Right now, the film is with some very senior editors, and music composers from London and LA are working on it, says Kumar. While he does admit that the whole journey of making the movie has been difficult, he adds, “This is not a commercial project, but I’m glad to say that the finished film feels more suited for mainstream audience worldwide, thanks to the universal theme and the US actors playing crucial roles.”
Hollywood stars Martin Sheen and Mischa Barton’s upcoming film, Bhopal: A Prayer for Rain, based on the 1984 Bhopal gas tragedy, has come under severe attack from NGOs and campaigners for several reasons.
Sheen plays Warren Anderson, the then chief executive of Union Carbide, while Barton plays Eva Gascon, a journalist of the magazine, Paris Match. Although the film has been kept under wraps, reports suggest it ends with an imagined present-day meeting between an unrepentant Anderson and a remorseful Gascon at the former’s country club in the US.
Director Ravi Kumar was unavailable for a comment. However, Rachna Dhingra of the International Campaign for Justice in Bhopal says the movie “shows the US-based Union Carbide Corporation management as pure saints”. She adds that they have been in constant touch with Sheen. “Initially, Kumar was in touch but once we started raising objections, he vanished. Sheen has expressed solidarity with us over the issue.”
“Kumar’s film shows Union Carbide’s Indian subsidiary Union Carbide India Limited was responsible for the tragedy while Anderson goes scot-free. Several respected people such as senior journalist Raj Kumar Keswani are depicted in an objectionable manner,” says Dhingra, adding they want the makers to re-shoot a small portion. “They haven’t responded yet. If our concerns aren’t dealt with, we won’t let the film open.”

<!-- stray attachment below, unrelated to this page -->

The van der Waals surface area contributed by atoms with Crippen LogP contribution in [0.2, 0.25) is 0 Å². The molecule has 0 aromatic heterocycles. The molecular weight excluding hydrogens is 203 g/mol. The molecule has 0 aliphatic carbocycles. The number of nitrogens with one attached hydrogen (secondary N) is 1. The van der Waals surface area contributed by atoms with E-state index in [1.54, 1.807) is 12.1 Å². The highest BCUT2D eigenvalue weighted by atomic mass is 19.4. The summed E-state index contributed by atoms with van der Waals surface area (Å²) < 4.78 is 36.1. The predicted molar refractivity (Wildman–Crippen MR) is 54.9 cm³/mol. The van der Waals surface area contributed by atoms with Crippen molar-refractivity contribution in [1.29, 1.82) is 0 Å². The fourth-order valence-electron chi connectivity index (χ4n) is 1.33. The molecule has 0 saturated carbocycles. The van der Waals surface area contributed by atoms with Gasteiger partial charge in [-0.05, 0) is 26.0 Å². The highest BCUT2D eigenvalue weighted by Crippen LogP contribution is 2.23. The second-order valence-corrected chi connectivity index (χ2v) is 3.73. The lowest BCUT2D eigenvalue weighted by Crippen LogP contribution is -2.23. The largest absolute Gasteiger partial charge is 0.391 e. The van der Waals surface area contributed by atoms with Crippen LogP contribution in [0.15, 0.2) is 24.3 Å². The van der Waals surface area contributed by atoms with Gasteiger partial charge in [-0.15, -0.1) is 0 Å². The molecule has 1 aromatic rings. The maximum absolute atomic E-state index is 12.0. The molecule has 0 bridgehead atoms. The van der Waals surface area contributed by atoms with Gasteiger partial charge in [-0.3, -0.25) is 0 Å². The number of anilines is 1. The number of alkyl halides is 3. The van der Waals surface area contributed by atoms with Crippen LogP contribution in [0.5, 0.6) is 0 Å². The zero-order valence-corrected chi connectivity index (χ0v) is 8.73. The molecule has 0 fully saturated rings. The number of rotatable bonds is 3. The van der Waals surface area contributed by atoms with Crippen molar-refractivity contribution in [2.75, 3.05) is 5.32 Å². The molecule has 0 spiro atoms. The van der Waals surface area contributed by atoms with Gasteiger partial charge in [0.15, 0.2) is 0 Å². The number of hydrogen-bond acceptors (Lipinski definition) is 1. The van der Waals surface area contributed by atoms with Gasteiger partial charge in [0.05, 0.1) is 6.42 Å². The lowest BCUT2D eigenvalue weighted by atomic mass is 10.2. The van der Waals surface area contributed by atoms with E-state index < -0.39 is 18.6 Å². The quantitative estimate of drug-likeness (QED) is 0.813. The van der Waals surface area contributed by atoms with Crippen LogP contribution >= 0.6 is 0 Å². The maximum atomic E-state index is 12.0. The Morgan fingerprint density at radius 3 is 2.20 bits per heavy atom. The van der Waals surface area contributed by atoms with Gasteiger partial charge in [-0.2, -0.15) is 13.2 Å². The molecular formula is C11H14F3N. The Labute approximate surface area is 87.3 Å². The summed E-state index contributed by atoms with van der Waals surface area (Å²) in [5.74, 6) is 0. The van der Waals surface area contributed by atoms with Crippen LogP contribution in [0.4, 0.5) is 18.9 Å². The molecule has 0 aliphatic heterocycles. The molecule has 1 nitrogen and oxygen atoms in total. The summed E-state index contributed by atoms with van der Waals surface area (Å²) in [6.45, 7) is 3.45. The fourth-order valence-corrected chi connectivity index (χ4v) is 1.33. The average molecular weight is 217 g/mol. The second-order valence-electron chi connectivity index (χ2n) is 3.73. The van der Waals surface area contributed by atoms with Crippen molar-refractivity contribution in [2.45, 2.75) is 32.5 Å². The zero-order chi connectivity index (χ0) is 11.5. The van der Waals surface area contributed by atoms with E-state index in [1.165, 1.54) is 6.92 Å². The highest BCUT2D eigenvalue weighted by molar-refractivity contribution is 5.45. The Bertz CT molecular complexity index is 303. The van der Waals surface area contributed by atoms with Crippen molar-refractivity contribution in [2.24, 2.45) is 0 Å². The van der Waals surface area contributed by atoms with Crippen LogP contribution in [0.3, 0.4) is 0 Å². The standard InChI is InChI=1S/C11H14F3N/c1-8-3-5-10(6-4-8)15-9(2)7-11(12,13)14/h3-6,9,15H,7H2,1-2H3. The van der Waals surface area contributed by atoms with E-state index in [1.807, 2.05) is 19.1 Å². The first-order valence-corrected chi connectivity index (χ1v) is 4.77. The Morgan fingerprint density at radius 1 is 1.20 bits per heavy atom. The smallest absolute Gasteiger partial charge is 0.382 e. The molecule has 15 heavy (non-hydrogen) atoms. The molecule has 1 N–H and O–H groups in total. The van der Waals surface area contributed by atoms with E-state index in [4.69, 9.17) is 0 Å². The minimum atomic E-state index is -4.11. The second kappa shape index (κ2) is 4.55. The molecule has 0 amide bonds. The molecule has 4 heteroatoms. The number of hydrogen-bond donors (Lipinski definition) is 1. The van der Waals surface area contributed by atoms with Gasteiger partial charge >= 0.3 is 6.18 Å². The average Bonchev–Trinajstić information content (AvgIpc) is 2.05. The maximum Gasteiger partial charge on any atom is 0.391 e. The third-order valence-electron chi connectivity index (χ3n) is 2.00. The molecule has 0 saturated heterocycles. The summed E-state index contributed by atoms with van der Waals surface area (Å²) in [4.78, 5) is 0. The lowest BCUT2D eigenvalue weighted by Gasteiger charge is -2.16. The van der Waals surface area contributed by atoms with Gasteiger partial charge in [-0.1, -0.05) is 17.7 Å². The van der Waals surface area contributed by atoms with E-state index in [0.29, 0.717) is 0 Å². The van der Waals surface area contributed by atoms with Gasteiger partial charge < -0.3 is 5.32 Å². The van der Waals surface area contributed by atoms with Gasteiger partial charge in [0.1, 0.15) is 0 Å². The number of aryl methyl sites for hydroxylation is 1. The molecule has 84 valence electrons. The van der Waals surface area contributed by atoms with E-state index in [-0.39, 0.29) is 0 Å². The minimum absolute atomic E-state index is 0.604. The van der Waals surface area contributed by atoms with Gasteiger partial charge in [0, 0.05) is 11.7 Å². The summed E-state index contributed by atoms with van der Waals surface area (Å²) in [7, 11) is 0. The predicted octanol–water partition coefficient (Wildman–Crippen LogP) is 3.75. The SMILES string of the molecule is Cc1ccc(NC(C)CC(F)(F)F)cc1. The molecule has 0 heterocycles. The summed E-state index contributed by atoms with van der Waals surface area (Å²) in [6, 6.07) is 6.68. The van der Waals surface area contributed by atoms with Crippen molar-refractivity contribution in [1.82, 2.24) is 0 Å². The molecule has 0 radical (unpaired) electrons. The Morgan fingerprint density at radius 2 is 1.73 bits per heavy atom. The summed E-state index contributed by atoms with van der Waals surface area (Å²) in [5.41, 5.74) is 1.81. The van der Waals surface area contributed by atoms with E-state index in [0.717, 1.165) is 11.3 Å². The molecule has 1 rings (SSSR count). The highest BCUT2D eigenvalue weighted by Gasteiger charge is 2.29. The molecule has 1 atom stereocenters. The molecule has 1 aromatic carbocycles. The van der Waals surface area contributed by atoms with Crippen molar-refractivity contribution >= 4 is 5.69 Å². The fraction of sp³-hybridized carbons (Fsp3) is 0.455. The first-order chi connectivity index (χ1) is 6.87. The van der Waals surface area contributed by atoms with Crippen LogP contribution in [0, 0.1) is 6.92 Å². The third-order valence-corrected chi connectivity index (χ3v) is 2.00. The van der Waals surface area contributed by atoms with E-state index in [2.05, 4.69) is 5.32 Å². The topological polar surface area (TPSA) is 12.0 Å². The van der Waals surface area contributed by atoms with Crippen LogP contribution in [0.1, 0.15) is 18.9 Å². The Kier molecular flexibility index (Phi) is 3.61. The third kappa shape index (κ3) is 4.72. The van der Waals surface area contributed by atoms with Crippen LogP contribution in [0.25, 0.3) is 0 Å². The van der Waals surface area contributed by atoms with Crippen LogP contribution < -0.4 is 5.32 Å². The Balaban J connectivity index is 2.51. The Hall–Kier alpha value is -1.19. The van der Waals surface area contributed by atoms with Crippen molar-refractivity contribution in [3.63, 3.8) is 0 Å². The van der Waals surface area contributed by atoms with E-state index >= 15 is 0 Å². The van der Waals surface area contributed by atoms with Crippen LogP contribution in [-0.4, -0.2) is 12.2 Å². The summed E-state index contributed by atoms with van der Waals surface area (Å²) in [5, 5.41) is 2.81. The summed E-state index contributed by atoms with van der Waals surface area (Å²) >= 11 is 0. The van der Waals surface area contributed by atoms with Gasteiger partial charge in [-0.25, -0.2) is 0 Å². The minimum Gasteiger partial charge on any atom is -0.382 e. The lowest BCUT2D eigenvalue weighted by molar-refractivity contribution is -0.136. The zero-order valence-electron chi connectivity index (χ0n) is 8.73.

Satinath Sarangi, managing trustee of Bhopal-based Sambhavna Clinic, which has been helping the victims over the years, says, “Ravi Kumar was constantly in touch with us initially but he suddenly stopped communicating. We are going to shoot off letters to all cast members including Barton and Sheen, who will pay heed to our objections because he has been involved with several causes around the world.” Actor Tannishtha Chatterjee, who plays Leela in the film, says, “I am an Indian so I will never be part of any film that’s insensitive to such a subject.”
The film is likely to release later this year.
Candids of Mischa grabbing take out at Izakaya and heading to a friend’s house in a cab have been added. Also added a little still from Bhopal with thanks to Maz!
A new article has recently been published with Bhopal film-maker Ravi Kumar. The article talks about several elements of the movie including possible release date time frames, premiere ideas, storyline and general conceptual chit chatter. Its a very interesting read for those of us looking forward to seeing Mischa in this film
London-based Ravi Kumar revisits the tragedy of the gas leak in his new film
In his apartment in London, film-maker Ravi Kumar sat glued to the television as the kickers revealed the verdict on the Bhopal tragedy. “We are very disappointed and shocked at hearing the lenient verdict given to the staff of Union Carbide. The US bosses of Union Carbide have not even been prosecuted. This is not a good precedent for future cases,” says Kumar via email. He is still seething in anger about the Bhopal High Court’s decision to acquit former Union Carbide CEO Warren Anderson, but there are pressing matters at hand — Kumar is in final stages of post-production work of his film, Bhopal: A Prayer For Rain.
The film, made on a US $12 million (approx. Rs 55 crores) budget, dramatises the events leading up to the tragedy on the night of December 3, 1986, when plumes of toxic MIC gas leaked from the Union Carbide factory, killing and maiming thousands. The film, with an international cast of Martin Sheen, Mischa Barton and Kal Penn from Hollywood , and Rajpal Yadav, Tannishtha Chatterjee and Akhil Mishra from India, will be ready for release in December.
“We want to premier the film on the 26th anniversary of the disaster but, being an international film, the release dates will be decided by individual distributors,” adds 39-year-old Kumar, who has co-written the script with British scriptwriter David Brooks Miller.
Kumar, a virtually unknown filmmaker despite three previous films, is also a trained pediatrician. He was born and raised in Bhopal but settled in London many years ago. He made his first short film in 1999.
Source: Indian Express